Bombing experience remembered by Maccabiah team member

July 28, 2009 by J-Wire
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Maccabiah tennis player Carolyn Rubinstein took time out to confront her past.

Carolyn examines the plaque

Carolyn examines the plaque

Carolyn Rubinstein lives in Sydney, Australia, where she works as a Hebrew teacher in a Jewish day school. On August 21, 1995, Carolyn was a student in the ulpan at the Hebrew University in Jerusalem. She was traveling to the university on the number 26 bus, as she did every morning, together with a friend. “It was always the same bus driver,” she says, “always the same people waiting at our bus stop in Kiryat Yovel.”

About a half hour after boarding the bus, as it was traveling along Levi Eshkol Blvd., a terrorist boarded the bus and blew himself up at the corner of Netter St. Four people were killed in the attack.

My friend and I sat at the back of the bus,” Carolyn remembers. “She always had a kind of calm balance about her and never got excited about anything. But at one point, she grabbed my hand and said, ‘We are moving NOW.’ She never talked like that, so I knew that she was very serious. Afterward, she told me she had no idea why she felt that way or was so insistent, but she just had this feeling that something was going to happen. Two minutes later the bomb exploded right near where we had been sitting.”

Carolyn suffered cuts and lacerations to the back of her neck and upper back. She was hospitalized for two days at Shaare Tzedek and then released. Her friend suffered injuries to her lower legs.

Five days after the attack, Carolyn flew home to Australia. “Through all the phone calls back and forth, my father couldn’t believe that I was all in one piece. When he saw me at the airport, he started crying in relief.”

For years, Carolyn refused to talk about her experiences. “For ten years, people wanted me to speak. They wanted to hear about the ‘heroine’ who survived. I am no heroine. I was in the wrong place at the wrong time. But because I managed to continue breathing, I was suddenly some kind of celebrity. I couldn’t feel that way. I felt guilty – that I was alive, that others were dead. I felt pain.”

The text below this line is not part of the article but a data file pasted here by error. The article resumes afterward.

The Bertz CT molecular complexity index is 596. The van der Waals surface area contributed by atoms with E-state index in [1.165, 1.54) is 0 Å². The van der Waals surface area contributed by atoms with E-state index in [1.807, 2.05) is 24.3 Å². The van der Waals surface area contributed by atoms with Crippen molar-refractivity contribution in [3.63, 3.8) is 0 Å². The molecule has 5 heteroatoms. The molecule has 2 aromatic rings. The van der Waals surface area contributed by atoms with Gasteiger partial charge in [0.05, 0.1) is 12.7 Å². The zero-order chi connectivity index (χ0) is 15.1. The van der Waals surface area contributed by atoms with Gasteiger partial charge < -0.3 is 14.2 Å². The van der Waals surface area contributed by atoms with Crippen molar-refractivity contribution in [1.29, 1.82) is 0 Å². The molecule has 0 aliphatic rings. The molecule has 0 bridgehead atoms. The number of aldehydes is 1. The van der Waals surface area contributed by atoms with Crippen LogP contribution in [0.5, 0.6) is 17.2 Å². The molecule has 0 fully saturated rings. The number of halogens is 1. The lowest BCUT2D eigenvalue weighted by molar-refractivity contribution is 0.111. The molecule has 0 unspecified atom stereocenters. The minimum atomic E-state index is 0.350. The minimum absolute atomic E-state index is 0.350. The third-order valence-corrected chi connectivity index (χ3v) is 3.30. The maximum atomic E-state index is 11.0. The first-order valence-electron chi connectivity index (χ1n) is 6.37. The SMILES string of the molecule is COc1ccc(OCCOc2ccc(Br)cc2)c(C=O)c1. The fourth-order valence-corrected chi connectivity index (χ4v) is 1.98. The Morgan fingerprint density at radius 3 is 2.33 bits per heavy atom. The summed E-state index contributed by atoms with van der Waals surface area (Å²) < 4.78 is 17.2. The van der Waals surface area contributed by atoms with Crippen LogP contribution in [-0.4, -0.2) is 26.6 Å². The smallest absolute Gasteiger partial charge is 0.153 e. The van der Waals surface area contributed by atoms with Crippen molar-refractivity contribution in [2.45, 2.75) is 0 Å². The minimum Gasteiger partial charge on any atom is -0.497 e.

Four years ago, Carolyn felt ready to begin confronting her experiences. She began speaking a little about what had happened to her. But she had still never returned to Israel – until last week, when she arrived to compete for Australia in tennis at the Maccabiah games.

Through a friend, Carolyn approached the OneFamily Fund, the central organization helping Israel’s victims of terror and told them of her story. She came to OneFamily’s Jerusalem center, where she met with several other victims of terrorism, and with a group of visiting Canadians who were also in Israel to compete at Maccabiah. She introduced herself to the group and spoke to them about the challenges she has had to overcome in order to be here.

Then OneFamily staff member Yehuda Poch took Carolyn to the site of the bombing in which she was hurt. Carolyn spent about half an hour at the site, looking closely at the details of the place she had passed by so often before her attack.

“Now I felt it was time,” she says. “I felt it was time to come back, and it was very important for me to come back to the site of the bombing. I escaped with my life here, but four others did not.”

“The visit was very important for Carolyn,” says Poch. “After all these years, she was able to find closure for a very painful episode in her life. Everyone needs to do that after going through something so traumatic. I was pleased that we were able to give Carolyn this little bit of peace.”

Carolyn has kept the newspaper clippings from the day after the attack. One of the pictures in the paper that day was of a teenaged boy with both eyes covered with bandages. The boy was not identified in the picture. “I have always wondered what happened to him,” she says. “I would love to find out, and maybe even to meet him.”

“I would also love to meet the doctor who took care of me at Shaare Tzedek and to thank him.”

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